Cape Town dump produces first gas‚ with electricity in the pipeline
Cape Town took the first steps on Friday towards using a stinky eyesore to create clean energy.
Xanthea Limberg‚ the mayoral committee member for water‚ waste and energy‚ launched a gas extraction and flaring facility at Coastal Park landfill in Muizenberg which will destroy methane produced by the landfill by burning it at 1‚000ºC.
In as little as 18 months the plant is expected to add a methane-powered generator which will produce 1MW of power — enough to run the waste water treatment facility in nearby Pelican Park.
According to project manager Alberto Borello‚ from Fountain Green Energy‚ landfills are responsible for 4% of South Africa’s greenhouse gas emissions‚ mostly in the form of methane.
More than half the gas produced by rotting waste at Coastal Park is methane‚ while 40% is carbon dioxide.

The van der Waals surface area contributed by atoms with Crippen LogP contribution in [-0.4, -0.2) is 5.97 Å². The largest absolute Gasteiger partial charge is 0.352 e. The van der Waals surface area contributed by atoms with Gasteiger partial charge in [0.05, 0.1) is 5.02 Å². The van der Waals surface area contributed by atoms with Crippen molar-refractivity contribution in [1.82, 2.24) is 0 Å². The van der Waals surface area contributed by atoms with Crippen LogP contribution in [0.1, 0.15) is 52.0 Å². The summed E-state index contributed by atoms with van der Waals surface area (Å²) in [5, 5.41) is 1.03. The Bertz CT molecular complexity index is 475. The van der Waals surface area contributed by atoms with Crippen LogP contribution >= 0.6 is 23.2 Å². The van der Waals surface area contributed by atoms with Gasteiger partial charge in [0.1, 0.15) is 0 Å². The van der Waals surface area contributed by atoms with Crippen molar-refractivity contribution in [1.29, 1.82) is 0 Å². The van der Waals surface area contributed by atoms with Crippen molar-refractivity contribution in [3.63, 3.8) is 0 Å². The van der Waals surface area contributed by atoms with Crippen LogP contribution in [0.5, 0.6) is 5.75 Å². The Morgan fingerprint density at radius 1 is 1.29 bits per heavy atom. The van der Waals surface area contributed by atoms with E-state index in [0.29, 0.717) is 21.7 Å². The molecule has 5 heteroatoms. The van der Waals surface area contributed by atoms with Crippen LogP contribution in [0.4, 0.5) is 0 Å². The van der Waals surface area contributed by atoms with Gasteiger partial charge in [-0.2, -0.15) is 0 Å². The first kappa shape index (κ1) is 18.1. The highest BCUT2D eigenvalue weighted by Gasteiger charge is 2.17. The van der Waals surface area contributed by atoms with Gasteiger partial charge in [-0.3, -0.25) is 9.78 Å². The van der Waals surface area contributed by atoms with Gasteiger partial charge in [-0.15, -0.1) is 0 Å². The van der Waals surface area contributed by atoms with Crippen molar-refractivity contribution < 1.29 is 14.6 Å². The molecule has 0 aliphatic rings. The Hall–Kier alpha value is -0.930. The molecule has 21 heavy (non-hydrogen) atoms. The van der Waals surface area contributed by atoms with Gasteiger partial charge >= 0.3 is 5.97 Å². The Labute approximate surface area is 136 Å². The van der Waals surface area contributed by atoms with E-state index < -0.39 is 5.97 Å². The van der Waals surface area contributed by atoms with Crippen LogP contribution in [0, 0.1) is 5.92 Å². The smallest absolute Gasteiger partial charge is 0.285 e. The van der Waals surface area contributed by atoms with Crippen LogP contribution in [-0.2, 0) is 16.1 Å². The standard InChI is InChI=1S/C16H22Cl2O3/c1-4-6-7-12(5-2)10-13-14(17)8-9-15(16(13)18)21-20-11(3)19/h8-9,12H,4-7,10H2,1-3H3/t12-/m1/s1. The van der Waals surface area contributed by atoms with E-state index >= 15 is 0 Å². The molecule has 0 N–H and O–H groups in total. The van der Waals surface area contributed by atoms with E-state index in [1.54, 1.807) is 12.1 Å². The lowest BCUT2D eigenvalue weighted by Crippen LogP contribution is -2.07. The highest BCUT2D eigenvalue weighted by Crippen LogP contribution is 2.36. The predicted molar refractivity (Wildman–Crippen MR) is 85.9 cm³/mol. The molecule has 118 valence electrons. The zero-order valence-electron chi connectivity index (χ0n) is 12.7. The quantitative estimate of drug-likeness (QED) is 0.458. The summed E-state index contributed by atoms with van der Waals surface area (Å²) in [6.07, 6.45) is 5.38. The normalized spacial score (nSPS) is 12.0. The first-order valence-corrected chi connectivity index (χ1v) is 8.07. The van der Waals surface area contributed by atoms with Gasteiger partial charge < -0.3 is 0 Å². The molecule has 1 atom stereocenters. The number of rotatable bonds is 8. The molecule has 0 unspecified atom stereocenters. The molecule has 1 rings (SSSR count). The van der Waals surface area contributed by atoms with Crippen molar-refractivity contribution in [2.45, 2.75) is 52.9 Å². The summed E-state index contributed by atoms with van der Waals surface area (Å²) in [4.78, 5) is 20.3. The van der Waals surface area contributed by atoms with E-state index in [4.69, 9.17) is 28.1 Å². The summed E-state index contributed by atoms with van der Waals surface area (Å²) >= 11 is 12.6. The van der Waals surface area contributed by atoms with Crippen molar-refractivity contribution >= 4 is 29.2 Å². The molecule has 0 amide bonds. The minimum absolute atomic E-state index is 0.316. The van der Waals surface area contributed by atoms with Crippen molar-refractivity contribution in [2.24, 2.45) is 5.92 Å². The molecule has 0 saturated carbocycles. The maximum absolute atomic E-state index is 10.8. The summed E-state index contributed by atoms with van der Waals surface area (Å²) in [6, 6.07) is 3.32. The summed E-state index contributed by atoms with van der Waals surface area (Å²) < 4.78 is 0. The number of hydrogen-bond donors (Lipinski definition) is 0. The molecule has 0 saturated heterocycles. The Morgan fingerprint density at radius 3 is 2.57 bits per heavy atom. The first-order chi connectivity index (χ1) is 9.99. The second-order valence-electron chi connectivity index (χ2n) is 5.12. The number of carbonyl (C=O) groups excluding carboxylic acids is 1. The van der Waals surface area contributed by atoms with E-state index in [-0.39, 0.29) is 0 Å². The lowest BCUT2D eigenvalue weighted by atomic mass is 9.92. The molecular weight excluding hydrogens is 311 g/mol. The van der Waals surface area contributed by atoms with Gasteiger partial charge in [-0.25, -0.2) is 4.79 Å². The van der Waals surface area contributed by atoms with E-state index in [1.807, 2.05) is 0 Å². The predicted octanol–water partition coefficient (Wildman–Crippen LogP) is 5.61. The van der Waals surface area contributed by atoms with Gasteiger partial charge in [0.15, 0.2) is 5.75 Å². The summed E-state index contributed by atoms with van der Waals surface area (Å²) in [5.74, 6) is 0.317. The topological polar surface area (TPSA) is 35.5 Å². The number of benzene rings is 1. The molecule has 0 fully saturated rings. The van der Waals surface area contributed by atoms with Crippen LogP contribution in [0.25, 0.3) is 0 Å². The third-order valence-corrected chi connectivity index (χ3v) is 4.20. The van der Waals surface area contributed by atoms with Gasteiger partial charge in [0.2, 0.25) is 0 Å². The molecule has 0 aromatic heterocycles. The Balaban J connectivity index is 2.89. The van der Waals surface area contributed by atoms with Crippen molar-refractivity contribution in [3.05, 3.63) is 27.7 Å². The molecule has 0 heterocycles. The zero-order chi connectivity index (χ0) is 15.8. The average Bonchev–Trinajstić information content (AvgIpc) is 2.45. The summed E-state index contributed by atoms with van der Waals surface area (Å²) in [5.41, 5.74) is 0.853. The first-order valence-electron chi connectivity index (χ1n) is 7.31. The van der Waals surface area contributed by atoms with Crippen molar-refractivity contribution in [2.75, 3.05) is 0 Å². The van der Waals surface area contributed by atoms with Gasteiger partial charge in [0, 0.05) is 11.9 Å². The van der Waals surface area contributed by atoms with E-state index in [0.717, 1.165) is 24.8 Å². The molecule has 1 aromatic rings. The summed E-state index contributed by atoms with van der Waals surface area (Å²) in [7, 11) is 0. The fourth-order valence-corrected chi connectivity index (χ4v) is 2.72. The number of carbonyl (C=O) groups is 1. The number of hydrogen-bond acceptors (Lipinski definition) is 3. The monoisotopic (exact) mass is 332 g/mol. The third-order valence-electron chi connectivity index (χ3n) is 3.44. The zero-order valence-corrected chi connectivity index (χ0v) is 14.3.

The new project consists of 49 wells‚ each with a perforated pipe sunk about 20 metres into the garbage to suck out the gases. In the lifetime of the operation‚ Borello said 525‚000 tonnes of greenhouse gas emissions would be avoided.
The rate of extraction is expected to reach 1‚000m³ per hour‚ enough to power 128 landfill trucks if they ran on methane.
Limberg said the production of electricity would not only help the city to save money but reduce its carbon emissions and accumulate UN carbon credits.
“This kind of intervention is critical for moving Cape Town a step closer to being a sustainable city. Global warming is one of the key factors that drives climate variability – and ultimately climate change – the effects of which we are already feeling acutely in the Western Cape‚” said Limberg.
“The destruction of this greenhouse gas‚ which is a major contributor to global warming‚ assists not only the city but contributes to national climate change mitigation goals.”
Similar projects are taking place at the city’s other two landfill sites in Vissershok and Bellville South.
Borello said the gas extraction would also reduce the size of the landfill heap‚ extending the site’s life.